To access old-age pension: Years of contributions increased from 10 to 20 in Mozambique – A ...
DW / Protest of Angolan activists in Luanda (2015)
Amnesty International has launched a campaign to end the ongoing offensive against human rights defenders around the world. Angola and Mozambique feature in actions planned by the NGO. The two-year “BRAVE” campaign aims at lobbying governments and policy makers to take a more active role in protecting activists.
Angola and Mozambique are two of the Portuguese-speaking countries that continue to merit the attention of the NGO’s Portuguese representative whose job it is to maintain pressure in Lusophone Africa, because of the relationship it has with all Portuguese-speaking countries.
“What we are going to do is maintaining, on the one hand, a campaign of public pressure, of public mobilisation, to continue to civil society on what is happening in Angola and Mozambique,” executive director of Amnesty International Portugal Pedro Neto explains.
Watching the elections in Angola
In Angola, where there will be elections on August 23 this year, and Amnesty’s attention will be redoubled so that “everyone in Angola can have a voice and not be afraid to express themselves”, Neto said.
“There have been some demonstrations, which are routinely suppressed,” Neto says, while noting that that is nothing new.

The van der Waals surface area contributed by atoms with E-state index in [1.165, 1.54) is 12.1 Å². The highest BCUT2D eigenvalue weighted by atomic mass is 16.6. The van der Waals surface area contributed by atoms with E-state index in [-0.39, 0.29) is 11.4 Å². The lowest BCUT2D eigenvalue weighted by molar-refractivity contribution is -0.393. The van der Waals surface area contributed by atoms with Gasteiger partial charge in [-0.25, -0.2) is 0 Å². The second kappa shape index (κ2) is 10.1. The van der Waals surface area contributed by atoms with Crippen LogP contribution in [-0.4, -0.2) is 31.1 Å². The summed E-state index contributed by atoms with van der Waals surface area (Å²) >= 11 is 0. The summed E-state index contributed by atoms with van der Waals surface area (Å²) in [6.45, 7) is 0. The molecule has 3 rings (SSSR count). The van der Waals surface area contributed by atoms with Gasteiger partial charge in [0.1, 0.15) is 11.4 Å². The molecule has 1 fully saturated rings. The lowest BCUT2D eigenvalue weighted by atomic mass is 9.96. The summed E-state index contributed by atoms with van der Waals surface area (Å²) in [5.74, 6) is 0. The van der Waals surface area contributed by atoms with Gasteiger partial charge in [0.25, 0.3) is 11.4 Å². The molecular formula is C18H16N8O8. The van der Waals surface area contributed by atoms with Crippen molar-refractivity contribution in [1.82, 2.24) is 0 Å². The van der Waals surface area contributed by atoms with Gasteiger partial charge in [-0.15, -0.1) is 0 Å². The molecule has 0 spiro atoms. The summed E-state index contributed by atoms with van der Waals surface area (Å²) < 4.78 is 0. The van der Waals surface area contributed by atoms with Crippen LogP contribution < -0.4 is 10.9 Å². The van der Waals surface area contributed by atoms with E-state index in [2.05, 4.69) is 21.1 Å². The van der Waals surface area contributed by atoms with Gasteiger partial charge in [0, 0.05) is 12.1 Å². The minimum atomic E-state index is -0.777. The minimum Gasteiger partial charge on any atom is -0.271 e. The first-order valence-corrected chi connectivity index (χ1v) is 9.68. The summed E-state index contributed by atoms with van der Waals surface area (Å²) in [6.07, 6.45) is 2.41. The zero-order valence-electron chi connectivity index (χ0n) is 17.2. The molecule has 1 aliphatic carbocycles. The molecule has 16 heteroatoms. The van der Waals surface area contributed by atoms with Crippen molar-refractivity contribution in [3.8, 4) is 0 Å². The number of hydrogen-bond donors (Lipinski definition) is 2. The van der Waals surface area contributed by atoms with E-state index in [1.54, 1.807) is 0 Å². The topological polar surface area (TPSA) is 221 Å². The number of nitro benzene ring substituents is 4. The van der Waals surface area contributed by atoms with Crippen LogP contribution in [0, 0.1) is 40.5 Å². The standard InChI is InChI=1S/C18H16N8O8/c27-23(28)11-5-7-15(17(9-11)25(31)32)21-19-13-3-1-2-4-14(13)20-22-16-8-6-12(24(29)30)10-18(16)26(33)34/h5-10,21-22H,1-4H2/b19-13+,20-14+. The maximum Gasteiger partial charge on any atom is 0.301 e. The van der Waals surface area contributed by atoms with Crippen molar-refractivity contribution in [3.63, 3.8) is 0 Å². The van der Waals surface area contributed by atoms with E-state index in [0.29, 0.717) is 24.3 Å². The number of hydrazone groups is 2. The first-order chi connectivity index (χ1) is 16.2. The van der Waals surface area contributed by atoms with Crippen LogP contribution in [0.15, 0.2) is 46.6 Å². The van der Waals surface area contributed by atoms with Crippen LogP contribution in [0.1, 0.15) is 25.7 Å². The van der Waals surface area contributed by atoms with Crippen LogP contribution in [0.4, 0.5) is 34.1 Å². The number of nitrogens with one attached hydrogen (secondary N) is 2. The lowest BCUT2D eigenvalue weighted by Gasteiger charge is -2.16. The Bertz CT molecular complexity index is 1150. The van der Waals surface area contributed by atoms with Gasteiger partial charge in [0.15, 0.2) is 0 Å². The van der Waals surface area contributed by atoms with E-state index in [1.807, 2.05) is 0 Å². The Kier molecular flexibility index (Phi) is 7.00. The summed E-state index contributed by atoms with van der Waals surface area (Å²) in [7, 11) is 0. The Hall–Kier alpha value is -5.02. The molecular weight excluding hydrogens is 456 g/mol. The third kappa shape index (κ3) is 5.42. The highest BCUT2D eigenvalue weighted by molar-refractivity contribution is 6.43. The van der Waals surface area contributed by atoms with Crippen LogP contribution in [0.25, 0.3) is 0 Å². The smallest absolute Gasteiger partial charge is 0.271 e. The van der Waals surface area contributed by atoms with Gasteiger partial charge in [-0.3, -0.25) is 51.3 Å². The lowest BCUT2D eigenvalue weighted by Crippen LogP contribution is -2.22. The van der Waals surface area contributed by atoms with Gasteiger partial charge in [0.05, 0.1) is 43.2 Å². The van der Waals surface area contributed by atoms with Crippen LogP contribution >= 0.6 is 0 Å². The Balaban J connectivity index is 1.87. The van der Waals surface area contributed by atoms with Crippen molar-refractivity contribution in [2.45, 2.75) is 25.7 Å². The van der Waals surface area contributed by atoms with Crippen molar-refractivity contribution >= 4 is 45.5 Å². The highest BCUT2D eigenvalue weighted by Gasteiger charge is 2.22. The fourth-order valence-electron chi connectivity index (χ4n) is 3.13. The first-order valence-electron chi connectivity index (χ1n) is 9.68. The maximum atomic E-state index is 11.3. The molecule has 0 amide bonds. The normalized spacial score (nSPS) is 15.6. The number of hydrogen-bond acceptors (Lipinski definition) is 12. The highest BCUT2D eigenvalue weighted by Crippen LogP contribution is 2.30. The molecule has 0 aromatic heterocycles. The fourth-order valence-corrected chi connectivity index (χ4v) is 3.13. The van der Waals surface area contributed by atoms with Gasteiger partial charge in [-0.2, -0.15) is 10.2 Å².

“We have already had this problem with the 17 activists who were arrested and released a year later. Some of them activists, like Luaty Beirão, were beaten by police and government forces in demonstrations that they held after that date and this year.”
The aim of the campaign is to ensure that people can speak out “provided they do not disrespect human rights”, which is not happening in Angola “where new arrests continue to occur”, Neto points out.
Crisis in Mozambique
As for Mozambique, Neto draws attention to the problems and political cleavages that have been further aggravated by economic instability.
Amnesty therefore intends to work to involve people, both in Angola and Mozambique, so that these countries “can increasingly find space for people who defend human rights and who work for noble causes”, Neto explains.
In Portugal, pressure is centred on political leaders such as the President Marcelo Rebelo de Sousa, and Prime Minister António Costa, who will be asked via a manifesto to exercise influence “with their peers of others countries, so that they to comply with human rights”, Neto says.
subtitle – Significant increase in deaths
In a document released yesterday, the non-governmental human rights organisation indicates that, in 2016, 281 people were killed “because they had the courage to rebel against injustice”, a substantial increase on the 156 deaths recorded in 2015.
According to Amnesty International, community leaders, lawyers, journalists and other human rights defenders around the world have been subjected to unprecedented levels of harassment, intimidation and violence.
Neto urges governments and political forces to consider human rights a priority “so that the world can be better”, guaranteeing the well-being of its citizens.Source: Deutsche Welle
'Vodacom Faz Crescer' project delivers library in Tete, Mozambique
Sweden will continue to fund university research - AIM report